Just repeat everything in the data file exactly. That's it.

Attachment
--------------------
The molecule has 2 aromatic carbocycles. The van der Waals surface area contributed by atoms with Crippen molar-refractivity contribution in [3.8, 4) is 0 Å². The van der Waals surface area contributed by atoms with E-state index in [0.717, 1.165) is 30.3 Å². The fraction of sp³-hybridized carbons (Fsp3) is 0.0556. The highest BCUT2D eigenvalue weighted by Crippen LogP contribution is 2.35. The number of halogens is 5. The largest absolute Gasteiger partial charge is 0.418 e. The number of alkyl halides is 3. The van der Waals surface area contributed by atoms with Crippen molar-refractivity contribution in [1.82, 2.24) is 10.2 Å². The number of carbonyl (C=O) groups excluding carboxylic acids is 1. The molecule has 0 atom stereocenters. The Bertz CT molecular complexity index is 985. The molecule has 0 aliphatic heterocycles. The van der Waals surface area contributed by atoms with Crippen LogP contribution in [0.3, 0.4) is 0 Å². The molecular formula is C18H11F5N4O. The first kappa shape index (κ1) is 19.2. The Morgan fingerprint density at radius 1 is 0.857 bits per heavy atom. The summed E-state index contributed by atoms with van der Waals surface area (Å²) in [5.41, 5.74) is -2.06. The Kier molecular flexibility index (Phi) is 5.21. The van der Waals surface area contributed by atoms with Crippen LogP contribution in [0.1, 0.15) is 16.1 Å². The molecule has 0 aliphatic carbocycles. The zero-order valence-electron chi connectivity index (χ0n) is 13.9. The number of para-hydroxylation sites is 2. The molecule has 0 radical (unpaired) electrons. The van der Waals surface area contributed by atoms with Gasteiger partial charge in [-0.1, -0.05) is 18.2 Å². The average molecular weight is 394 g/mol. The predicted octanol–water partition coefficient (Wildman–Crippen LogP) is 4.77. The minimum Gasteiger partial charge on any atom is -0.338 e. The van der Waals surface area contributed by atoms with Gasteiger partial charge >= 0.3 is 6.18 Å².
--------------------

The molecule has 2 aromatic carbocycles. The van der Waals surface area contributed by atoms with Crippen molar-refractivity contribution in [3.8, 4) is 0 Å². The van der Waals surface area contributed by atoms with E-state index in [0.717, 1.165) is 30.3 Å². The fraction of sp³-hybridized carbons (Fsp3) is 0.0556. The highest BCUT2D eigenvalue weighted by Crippen LogP contribution is 2.35. The number of halogens is 5. The largest absolute Gasteiger partial charge is 0.418 e. The number of alkyl halides is 3. The van der Waals surface area contributed by atoms with Crippen molar-refractivity contribution in [1.82, 2.24) is 10.2 Å². The number of carbonyl (C=O) groups excluding carboxylic acids is 1. The molecule has 0 atom stereocenters. The Bertz CT molecular complexity index is 985. The molecule has 0 aliphatic heterocycles. The van der Waals surface area contributed by atoms with Crippen LogP contribution in [0.3, 0.4) is 0 Å². The molecular formula is C18H11F5N4O. The first kappa shape index (κ1) is 19.2. The Morgan fingerprint density at radius 1 is 0.857 bits per heavy atom. The summed E-state index contributed by atoms with van der Waals surface area (Å²) in [5.41, 5.74) is -2.06. The Kier molecular flexibility index (Phi) is 5.21. The van der Waals surface area contributed by atoms with Crippen LogP contribution in [0.1, 0.15) is 16.1 Å². The molecule has 0 aliphatic carbocycles. The zero-order valence-electron chi connectivity index (χ0n) is 13.9. The number of para-hydroxylation sites is 2. The molecule has 0 radical (unpaired) electrons. The van der Waals surface area contributed by atoms with Gasteiger partial charge in [-0.1, -0.05) is 18.2 Å². The average molecular weight is 394 g/mol. The predicted octanol–water partition coefficient (Wildman–Crippen LogP) is 4.77. The minimum Gasteiger partial charge on any atom is -0.338 e. The van der Waals surface area contributed by atoms with Gasteiger partial charge >= 0.3 is 6.18 Å².